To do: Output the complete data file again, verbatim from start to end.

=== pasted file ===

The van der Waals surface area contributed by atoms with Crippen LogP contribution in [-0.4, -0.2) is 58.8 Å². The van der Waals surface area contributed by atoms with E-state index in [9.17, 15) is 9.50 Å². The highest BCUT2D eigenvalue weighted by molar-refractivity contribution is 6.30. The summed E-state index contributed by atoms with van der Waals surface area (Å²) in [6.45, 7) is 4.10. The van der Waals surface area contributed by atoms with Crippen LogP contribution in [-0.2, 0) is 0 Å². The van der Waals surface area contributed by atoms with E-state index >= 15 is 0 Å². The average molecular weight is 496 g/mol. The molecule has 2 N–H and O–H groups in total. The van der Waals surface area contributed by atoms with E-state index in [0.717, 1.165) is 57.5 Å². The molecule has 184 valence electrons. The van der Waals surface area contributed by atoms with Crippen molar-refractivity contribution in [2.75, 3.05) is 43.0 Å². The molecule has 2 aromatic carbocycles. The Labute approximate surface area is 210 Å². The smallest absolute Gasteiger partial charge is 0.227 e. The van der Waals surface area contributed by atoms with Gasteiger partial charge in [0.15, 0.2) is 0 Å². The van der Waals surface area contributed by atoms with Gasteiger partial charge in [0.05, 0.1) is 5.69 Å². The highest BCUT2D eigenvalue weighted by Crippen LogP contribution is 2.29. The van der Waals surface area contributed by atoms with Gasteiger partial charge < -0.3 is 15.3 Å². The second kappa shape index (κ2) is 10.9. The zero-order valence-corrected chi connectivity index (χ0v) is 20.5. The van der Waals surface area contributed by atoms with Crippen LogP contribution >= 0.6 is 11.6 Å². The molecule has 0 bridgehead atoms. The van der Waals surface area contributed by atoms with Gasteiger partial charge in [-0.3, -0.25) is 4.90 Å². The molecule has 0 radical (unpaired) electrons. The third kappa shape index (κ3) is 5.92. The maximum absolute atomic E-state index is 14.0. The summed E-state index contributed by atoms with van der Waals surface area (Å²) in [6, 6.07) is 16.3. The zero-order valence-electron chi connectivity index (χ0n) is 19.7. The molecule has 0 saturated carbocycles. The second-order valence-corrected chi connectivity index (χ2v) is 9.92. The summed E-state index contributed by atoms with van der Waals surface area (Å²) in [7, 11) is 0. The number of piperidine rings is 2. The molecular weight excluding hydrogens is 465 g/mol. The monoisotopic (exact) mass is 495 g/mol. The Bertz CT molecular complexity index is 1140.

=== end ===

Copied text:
The van der Waals surface area contributed by atoms with Crippen LogP contribution in [-0.4, -0.2) is 58.8 Å². The van der Waals surface area contributed by atoms with E-state index in [9.17, 15) is 9.50 Å². The highest BCUT2D eigenvalue weighted by molar-refractivity contribution is 6.30. The summed E-state index contributed by atoms with van der Waals surface area (Å²) in [6.45, 7) is 4.10. The van der Waals surface area contributed by atoms with Crippen LogP contribution in [-0.2, 0) is 0 Å². The van der Waals surface area contributed by atoms with E-state index >= 15 is 0 Å². The average molecular weight is 496 g/mol. The molecule has 2 N–H and O–H groups in total. The van der Waals surface area contributed by atoms with E-state index in [0.717, 1.165) is 57.5 Å². The molecule has 184 valence electrons. The van der Waals surface area contributed by atoms with Crippen molar-refractivity contribution in [2.75, 3.05) is 43.0 Å². The molecule has 2 aromatic carbocycles. The Labute approximate surface area is 210 Å². The smallest absolute Gasteiger partial charge is 0.227 e. The van der Waals surface area contributed by atoms with Gasteiger partial charge in [0.15, 0.2) is 0 Å². The van der Waals surface area contributed by atoms with Gasteiger partial charge in [0.05, 0.1) is 5.69 Å². The highest BCUT2D eigenvalue weighted by Crippen LogP contribution is 2.29. The van der Waals surface area contributed by atoms with Gasteiger partial charge < -0.3 is 15.3 Å². The second kappa shape index (κ2) is 10.9. The zero-order valence-corrected chi connectivity index (χ0v) is 20.5. The van der Waals surface area contributed by atoms with Crippen LogP contribution >= 0.6 is 11.6 Å². The molecule has 0 bridgehead atoms. The van der Waals surface area contributed by atoms with Gasteiger partial charge in [-0.3, -0.25) is 4.90 Å². The molecule has 0 radical (unpaired) electrons. The third kappa shape index (κ3) is 5.92. The maximum absolute atomic E-state index is 14.0. The summed E-state index contributed by atoms with van der Waals surface area (Å²) in [6, 6.07) is 16.3. The zero-order valence-electron chi connectivity index (χ0n) is 19.7. The molecule has 0 saturated carbocycles. The second-order valence-corrected chi connectivity index (χ2v) is 9.92. The summed E-state index contributed by atoms with van der Waals surface area (Å²) in [7, 11) is 0. The number of piperidine rings is 2. The molecular weight excluding hydrogens is 465 g/mol. The monoisotopic (exact) mass is 495 g/mol. The Bertz CT molecular complexity index is 1140.